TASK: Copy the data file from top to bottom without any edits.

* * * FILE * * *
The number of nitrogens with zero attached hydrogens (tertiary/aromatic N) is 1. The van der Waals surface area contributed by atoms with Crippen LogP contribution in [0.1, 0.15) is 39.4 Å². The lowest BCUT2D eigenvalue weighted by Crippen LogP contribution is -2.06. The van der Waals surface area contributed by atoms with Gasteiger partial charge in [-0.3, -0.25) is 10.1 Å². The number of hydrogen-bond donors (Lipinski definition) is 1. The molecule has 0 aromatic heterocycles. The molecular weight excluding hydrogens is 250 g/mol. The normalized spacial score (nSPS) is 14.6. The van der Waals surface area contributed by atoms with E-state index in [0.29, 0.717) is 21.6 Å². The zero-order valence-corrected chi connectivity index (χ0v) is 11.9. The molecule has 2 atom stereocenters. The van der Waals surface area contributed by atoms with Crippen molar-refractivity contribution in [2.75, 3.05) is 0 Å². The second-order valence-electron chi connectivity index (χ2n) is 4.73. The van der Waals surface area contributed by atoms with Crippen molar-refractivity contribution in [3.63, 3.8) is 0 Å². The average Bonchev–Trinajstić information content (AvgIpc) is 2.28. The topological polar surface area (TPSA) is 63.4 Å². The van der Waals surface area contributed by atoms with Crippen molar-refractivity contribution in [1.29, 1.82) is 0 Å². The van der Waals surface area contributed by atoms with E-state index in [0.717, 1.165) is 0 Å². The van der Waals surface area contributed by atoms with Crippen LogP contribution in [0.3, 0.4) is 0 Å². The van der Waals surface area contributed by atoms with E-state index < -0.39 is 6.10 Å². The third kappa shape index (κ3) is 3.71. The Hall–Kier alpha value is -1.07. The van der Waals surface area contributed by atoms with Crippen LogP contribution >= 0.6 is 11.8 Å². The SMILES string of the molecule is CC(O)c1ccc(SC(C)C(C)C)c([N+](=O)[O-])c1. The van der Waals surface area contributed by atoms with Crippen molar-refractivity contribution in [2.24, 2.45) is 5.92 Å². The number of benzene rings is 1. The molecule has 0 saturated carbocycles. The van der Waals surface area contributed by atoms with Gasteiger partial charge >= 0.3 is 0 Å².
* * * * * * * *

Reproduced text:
The number of nitrogens with zero attached hydrogens (tertiary/aromatic N) is 1. The van der Waals surface area contributed by atoms with Crippen LogP contribution in [0.1, 0.15) is 39.4 Å². The lowest BCUT2D eigenvalue weighted by Crippen LogP contribution is -2.06. The van der Waals surface area contributed by atoms with Gasteiger partial charge in [-0.3, -0.25) is 10.1 Å². The number of hydrogen-bond donors (Lipinski definition) is 1. The molecule has 0 aromatic heterocycles. The molecular weight excluding hydrogens is 250 g/mol. The normalized spacial score (nSPS) is 14.6. The van der Waals surface area contributed by atoms with E-state index in [0.29, 0.717) is 21.6 Å². The zero-order valence-corrected chi connectivity index (χ0v) is 11.9. The molecule has 2 atom stereocenters. The van der Waals surface area contributed by atoms with Crippen molar-refractivity contribution in [2.75, 3.05) is 0 Å². The second-order valence-electron chi connectivity index (χ2n) is 4.73. The van der Waals surface area contributed by atoms with Crippen molar-refractivity contribution in [3.63, 3.8) is 0 Å². The average Bonchev–Trinajstić information content (AvgIpc) is 2.28. The topological polar surface area (TPSA) is 63.4 Å². The van der Waals surface area contributed by atoms with Crippen molar-refractivity contribution in [1.29, 1.82) is 0 Å². The van der Waals surface area contributed by atoms with E-state index in [0.717, 1.165) is 0 Å². The van der Waals surface area contributed by atoms with Crippen LogP contribution in [0.3, 0.4) is 0 Å². The van der Waals surface area contributed by atoms with E-state index < -0.39 is 6.10 Å². The third kappa shape index (κ3) is 3.71. The Hall–Kier alpha value is -1.07. The van der Waals surface area contributed by atoms with Crippen LogP contribution >= 0.6 is 11.8 Å². The SMILES string of the molecule is CC(O)c1ccc(SC(C)C(C)C)c([N+](=O)[O-])c1. The van der Waals surface area contributed by atoms with Crippen molar-refractivity contribution in [2.24, 2.45) is 5.92 Å². The number of benzene rings is 1. The molecule has 0 saturated carbocycles. The van der Waals surface area contributed by atoms with Gasteiger partial charge >= 0.3 is 0 Å².